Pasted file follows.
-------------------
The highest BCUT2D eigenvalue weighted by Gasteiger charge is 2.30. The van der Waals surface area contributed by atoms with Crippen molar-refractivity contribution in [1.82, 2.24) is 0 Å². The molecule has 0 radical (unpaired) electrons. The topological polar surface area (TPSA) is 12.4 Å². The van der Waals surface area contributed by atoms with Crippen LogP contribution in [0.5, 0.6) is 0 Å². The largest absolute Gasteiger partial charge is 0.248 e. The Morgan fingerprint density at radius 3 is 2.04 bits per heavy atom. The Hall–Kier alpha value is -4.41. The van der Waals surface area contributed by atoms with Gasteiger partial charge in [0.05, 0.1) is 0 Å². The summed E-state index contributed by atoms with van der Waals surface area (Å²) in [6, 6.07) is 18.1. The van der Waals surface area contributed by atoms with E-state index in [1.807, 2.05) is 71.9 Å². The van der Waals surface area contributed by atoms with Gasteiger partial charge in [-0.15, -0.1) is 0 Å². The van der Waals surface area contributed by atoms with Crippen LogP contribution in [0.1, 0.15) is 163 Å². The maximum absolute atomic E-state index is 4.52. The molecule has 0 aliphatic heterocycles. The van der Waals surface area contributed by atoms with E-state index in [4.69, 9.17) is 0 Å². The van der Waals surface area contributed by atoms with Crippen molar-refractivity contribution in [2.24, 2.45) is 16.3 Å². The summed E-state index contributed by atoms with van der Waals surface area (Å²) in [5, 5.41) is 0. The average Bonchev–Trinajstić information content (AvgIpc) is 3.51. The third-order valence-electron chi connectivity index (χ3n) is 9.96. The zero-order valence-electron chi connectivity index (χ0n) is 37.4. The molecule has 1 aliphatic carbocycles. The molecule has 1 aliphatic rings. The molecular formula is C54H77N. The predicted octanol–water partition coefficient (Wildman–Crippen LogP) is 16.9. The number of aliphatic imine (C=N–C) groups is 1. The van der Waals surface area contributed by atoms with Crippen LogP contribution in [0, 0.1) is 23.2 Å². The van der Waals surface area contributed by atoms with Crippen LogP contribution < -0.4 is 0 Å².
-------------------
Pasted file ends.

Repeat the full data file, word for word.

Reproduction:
The highest BCUT2D eigenvalue weighted by Gasteiger charge is 2.30. The van der Waals surface area contributed by atoms with Crippen molar-refractivity contribution in [1.82, 2.24) is 0 Å². The molecule has 0 radical (unpaired) electrons. The topological polar surface area (TPSA) is 12.4 Å². The van der Waals surface area contributed by atoms with Crippen LogP contribution in [0.5, 0.6) is 0 Å². The largest absolute Gasteiger partial charge is 0.248 e. The Morgan fingerprint density at radius 3 is 2.04 bits per heavy atom. The Hall–Kier alpha value is -4.41. The van der Waals surface area contributed by atoms with Gasteiger partial charge in [0.05, 0.1) is 0 Å². The summed E-state index contributed by atoms with van der Waals surface area (Å²) in [6, 6.07) is 18.1. The van der Waals surface area contributed by atoms with E-state index in [1.807, 2.05) is 71.9 Å². The van der Waals surface area contributed by atoms with Gasteiger partial charge in [-0.15, -0.1) is 0 Å². The van der Waals surface area contributed by atoms with Crippen LogP contribution in [0.1, 0.15) is 163 Å². The maximum absolute atomic E-state index is 4.52. The molecule has 0 aliphatic heterocycles. The van der Waals surface area contributed by atoms with E-state index in [4.69, 9.17) is 0 Å². The van der Waals surface area contributed by atoms with Crippen molar-refractivity contribution in [2.24, 2.45) is 16.3 Å². The summed E-state index contributed by atoms with van der Waals surface area (Å²) in [5, 5.41) is 0. The average Bonchev–Trinajstić information content (AvgIpc) is 3.51. The third-order valence-electron chi connectivity index (χ3n) is 9.96. The zero-order valence-electron chi connectivity index (χ0n) is 37.4. The molecule has 1 aliphatic carbocycles. The molecule has 1 aliphatic rings. The molecular formula is C54H77N. The predicted octanol–water partition coefficient (Wildman–Crippen LogP) is 16.9. The number of aliphatic imine (C=N–C) groups is 1. The van der Waals surface area contributed by atoms with Crippen LogP contribution in [0, 0.1) is 23.2 Å². The van der Waals surface area contributed by atoms with Crippen LogP contribution < -0.4 is 0 Å².